Côte d’Ivoire is located in Western Africa off the Gulf of Guinea. In recent years, Côte d’Ivoire’s increased stability has attracted foreign investment and its swelling middle class has created domestic demand. Both of these have been possible as a changing Côte d’Ivoire evolves with its three main crops: cocoa, coffee and cashews.
History of Côte d’Ivoire
Côte d’Ivoire is a country with a troubled past. It began as a French colony that was granted independence in 1960 under President Felix Houphouet-Boigny, who held the post until his death in 1993. There was relative peace and democracy until the 2000 election when Alassane Ouattara decided to run against the current President Henri Konan Bedie. This election split the country into the north and south.
The north, led by Ouattara, was a Muslim-based rebel group; the South turned into a Christian-based government. Then, after some deadly hostilities, the U.N. sent a peacekeeping force in 2004. Events continued in this vein until 2010 when Ouattara was elected president. Laurent Gbagbo (who at the time had claimed leadership for himself) refused to accept terms, which led Ouattara to lead troops across the country in 2011. Gbagbo was captured and later tried for crimes against humanity.
It has been a long road since the end of the civil war in 2011, but the country has been on track for beginning to turn life around for its citizens. There are still instances of unrest, such as in 2017 when demobilized soldiers took to the streets, demanded pay and did not return to their barracks until the government had paid them back $21,000. In this particular instance, 15 people died.
Points of Concern
There are also suggestions of the government using false accusation to hold journalists or publishers back. On February 12th, six journalists were held for 48 hours after they reported the payment to the mutineers. Another instance was when an online news editor was charged for releasing fake news after an interview with ex-President Gbagbo’s son, Michel.
Along with potentially wrongful convictions is the concern over Côte d’Ivoire’s ability to handle criminals. Particularly those accused of the human rights abuse during the civil war. The trial of former First Lady Simone Gbagbo led many to lose belief in the judiciary system after she was released.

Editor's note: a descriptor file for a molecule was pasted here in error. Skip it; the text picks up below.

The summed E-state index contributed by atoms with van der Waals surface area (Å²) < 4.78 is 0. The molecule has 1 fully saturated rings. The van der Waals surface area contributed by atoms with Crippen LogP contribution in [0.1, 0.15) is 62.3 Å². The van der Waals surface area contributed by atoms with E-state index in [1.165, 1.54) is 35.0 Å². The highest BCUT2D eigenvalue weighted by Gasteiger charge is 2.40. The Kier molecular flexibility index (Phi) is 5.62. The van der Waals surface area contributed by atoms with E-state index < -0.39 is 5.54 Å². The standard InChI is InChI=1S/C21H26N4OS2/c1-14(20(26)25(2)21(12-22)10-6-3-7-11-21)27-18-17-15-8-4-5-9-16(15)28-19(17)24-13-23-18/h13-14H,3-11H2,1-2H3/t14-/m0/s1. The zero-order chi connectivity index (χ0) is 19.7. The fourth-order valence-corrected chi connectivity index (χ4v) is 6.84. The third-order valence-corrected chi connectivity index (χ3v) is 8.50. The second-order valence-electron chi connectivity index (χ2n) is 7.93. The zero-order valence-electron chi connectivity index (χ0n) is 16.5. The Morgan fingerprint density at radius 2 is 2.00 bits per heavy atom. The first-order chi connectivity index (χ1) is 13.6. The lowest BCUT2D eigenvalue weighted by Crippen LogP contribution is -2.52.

A Bright Future
Despite concerns, there have been some impressive steps in the right direction. President Ouattara is helping to create a changing Côte d’Ivoire with a new constitution as well as putting forth continued efforts to strengthen the judicial system. The government has also adopted a decree to help enforce the law that strengthened human rights defenders three years ago.
The increased stability has led to increased investment and the ability to focus on agricultural strengths. Côte d’Ivoire has the second highest growth rate in Sub-Saharan Africa standing around 8.8 percent as of 2016. While the middle class is currently at 23 percent. Both of these growth trajectories have been made possible by the cash crops (cocoa, coffee, and cashews).
Cashews, while not being a native to Côte d’Ivoire, hit a record of 625,000 tons in its first growing season of 2015. By the end of 2015 Côte d’Ivoire passed India in cashew exports making it the largest cashew exporter. The Côte d’Ivoire government offered a bonus payment of CFA 400 for every kilogram of cashew exports.
Moments of Success
The Côte d’Ivoire has evolved as successes and incentives increased interest from foreign investors. China has invested and given foreign aid totaling around $4 billion to the Côte d’Ivoire in the last 15 years. Such investments lead to improved infrastructure, especially in Côte d’Ivoire’s energy sector. With its growing energy sector, power demand has grown 10 percent within the nation each year from 2012-2017.
A changing Côte d’Ivoire has brought wealth and prosperity to the country. However, there is still a ways to go as Côte d’Ivoire learns how to face and deal with the aftermaths of the civil war.
– Natasha Komen